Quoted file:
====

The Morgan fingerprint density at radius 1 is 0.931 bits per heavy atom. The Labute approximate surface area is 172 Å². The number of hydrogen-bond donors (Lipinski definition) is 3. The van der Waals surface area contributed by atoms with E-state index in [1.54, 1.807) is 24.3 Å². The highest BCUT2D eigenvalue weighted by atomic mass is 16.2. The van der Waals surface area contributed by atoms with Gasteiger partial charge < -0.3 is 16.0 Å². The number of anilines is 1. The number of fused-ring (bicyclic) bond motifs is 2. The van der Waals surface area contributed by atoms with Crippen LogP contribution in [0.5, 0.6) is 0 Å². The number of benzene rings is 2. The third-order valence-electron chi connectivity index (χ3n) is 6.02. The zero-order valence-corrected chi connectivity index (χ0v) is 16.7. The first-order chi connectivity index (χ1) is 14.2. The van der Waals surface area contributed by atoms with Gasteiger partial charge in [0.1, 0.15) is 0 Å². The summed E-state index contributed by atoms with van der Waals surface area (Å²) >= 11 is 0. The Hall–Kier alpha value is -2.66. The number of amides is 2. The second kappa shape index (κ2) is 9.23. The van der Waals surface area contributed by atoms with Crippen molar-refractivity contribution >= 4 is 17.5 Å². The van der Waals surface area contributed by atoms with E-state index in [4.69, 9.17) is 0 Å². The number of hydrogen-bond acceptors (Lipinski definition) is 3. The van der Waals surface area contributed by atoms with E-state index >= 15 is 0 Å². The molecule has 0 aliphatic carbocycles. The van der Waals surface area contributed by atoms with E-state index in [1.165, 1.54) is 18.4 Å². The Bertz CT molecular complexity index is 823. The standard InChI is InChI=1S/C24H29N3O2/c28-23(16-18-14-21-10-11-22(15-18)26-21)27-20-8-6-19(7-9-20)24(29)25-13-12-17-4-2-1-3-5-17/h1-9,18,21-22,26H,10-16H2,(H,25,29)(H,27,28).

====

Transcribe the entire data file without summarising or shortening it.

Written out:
The Morgan fingerprint density at radius 1 is 0.931 bits per heavy atom. The Labute approximate surface area is 172 Å². The number of hydrogen-bond donors (Lipinski definition) is 3. The van der Waals surface area contributed by atoms with E-state index in [1.54, 1.807) is 24.3 Å². The highest BCUT2D eigenvalue weighted by atomic mass is 16.2. The van der Waals surface area contributed by atoms with Gasteiger partial charge < -0.3 is 16.0 Å². The number of anilines is 1. The number of fused-ring (bicyclic) bond motifs is 2. The van der Waals surface area contributed by atoms with Crippen LogP contribution in [0.5, 0.6) is 0 Å². The number of benzene rings is 2. The third-order valence-electron chi connectivity index (χ3n) is 6.02. The zero-order valence-corrected chi connectivity index (χ0v) is 16.7. The first-order chi connectivity index (χ1) is 14.2. The van der Waals surface area contributed by atoms with Gasteiger partial charge in [0.1, 0.15) is 0 Å². The summed E-state index contributed by atoms with van der Waals surface area (Å²) >= 11 is 0. The Hall–Kier alpha value is -2.66. The number of amides is 2. The second kappa shape index (κ2) is 9.23. The van der Waals surface area contributed by atoms with Crippen molar-refractivity contribution >= 4 is 17.5 Å². The van der Waals surface area contributed by atoms with E-state index in [4.69, 9.17) is 0 Å². The number of hydrogen-bond acceptors (Lipinski definition) is 3. The van der Waals surface area contributed by atoms with E-state index >= 15 is 0 Å². The molecule has 0 aliphatic carbocycles. The van der Waals surface area contributed by atoms with E-state index in [1.165, 1.54) is 18.4 Å². The Bertz CT molecular complexity index is 823. The standard InChI is InChI=1S/C24H29N3O2/c28-23(16-18-14-21-10-11-22(15-18)26-21)27-20-8-6-19(7-9-20)24(29)25-13-12-17-4-2-1-3-5-17/h1-9,18,21-22,26H,10-16H2,(H,25,29)(H,27,28).